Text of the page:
In a nutshell, every year the biggest wave surfed in the world has been at Pe’ahi, in a place other than crashing waves, cheers, and helicopters. The access road can be 4WD.
Disclaimer on the rating: Pe’ahi is only “must-see spectacular” when the North Shore is having monster surf (look for high surf warnings.).
Data pertaining to the current directions can be found below the map. There are no facilities available at the coordinates 20.942202,-156.300688. The GPS coordinates correspond to Highway Hana, also known as Highway 14 and number 13, between marker mile. Additional information can be obtained from the key.
The annual Big Wave Awards, known as Jaws, takes place in Maui’s Pe’ahi, attracting surfers from all over the world to witness the awe-inspiring performance of mere mortals riding the top names in the surfing industry.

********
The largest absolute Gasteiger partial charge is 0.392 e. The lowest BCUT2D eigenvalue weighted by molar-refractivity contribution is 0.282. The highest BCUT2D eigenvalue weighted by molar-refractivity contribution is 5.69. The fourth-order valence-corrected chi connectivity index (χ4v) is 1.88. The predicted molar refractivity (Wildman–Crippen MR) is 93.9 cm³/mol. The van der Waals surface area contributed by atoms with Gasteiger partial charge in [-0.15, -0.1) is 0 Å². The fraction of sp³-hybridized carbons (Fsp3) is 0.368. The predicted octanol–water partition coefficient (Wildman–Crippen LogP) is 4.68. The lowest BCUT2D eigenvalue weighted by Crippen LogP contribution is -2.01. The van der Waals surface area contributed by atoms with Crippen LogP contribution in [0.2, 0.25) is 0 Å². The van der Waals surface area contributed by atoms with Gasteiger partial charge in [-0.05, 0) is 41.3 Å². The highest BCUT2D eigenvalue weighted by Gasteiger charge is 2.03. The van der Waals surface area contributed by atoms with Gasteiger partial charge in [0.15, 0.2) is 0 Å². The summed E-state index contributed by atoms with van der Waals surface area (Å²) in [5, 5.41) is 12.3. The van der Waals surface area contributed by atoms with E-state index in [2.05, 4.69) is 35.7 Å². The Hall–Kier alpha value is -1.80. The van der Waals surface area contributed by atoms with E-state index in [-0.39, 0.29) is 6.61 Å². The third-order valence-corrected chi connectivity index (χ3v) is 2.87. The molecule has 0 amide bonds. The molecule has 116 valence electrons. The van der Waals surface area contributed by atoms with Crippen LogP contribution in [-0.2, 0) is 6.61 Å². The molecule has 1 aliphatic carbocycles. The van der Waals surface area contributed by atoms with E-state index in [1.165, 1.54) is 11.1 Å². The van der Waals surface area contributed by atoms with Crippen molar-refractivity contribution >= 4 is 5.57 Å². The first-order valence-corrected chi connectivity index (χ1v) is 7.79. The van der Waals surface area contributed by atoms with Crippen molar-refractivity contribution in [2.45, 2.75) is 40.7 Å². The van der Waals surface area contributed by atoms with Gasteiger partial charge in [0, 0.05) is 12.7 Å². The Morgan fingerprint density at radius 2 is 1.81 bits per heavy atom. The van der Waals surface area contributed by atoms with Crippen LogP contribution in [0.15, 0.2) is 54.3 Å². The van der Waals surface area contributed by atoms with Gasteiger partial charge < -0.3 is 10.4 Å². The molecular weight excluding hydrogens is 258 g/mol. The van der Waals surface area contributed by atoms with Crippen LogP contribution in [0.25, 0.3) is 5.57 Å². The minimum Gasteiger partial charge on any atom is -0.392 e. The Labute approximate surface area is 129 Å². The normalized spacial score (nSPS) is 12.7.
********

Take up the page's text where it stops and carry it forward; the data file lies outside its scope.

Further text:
What is Tow-in Surfing?
Surfers have now begun to tackle this previously paddle-in only break with the help of tow-ins. To safely navigate these massive waves, surfers are skillfully towed in via Jet Ski, ensuring their arrival in one piece.
“The Teary Eye” is rendered as “Ke Kai ‘o Waitakulu”, which is the customary Hawaiian designation for this location, as stated by Kupuna Leslie Kuloloio, if two names were not sufficient. Presently, it is commonplace to hear that appellation employed too, hence the name “Pe’ahi” has gained prominence among surfers attempting to establish a link with the local culture recently – the most regionally precise name for the surf break and also the most famous is “Jaws”.
Here is the bad news: before you add this to your must-do list for your Maui vacation, the chances are that you won’t be able to experience the few big-wave events that require perfect surfing conditions. Most years, there are only a few of these events, and you need some luck with timing.
If you’re lucky enough to see this person in person, make sure to check out the video below to better appreciate the magnitude of these feats of athleticism. These waves are actually quite big.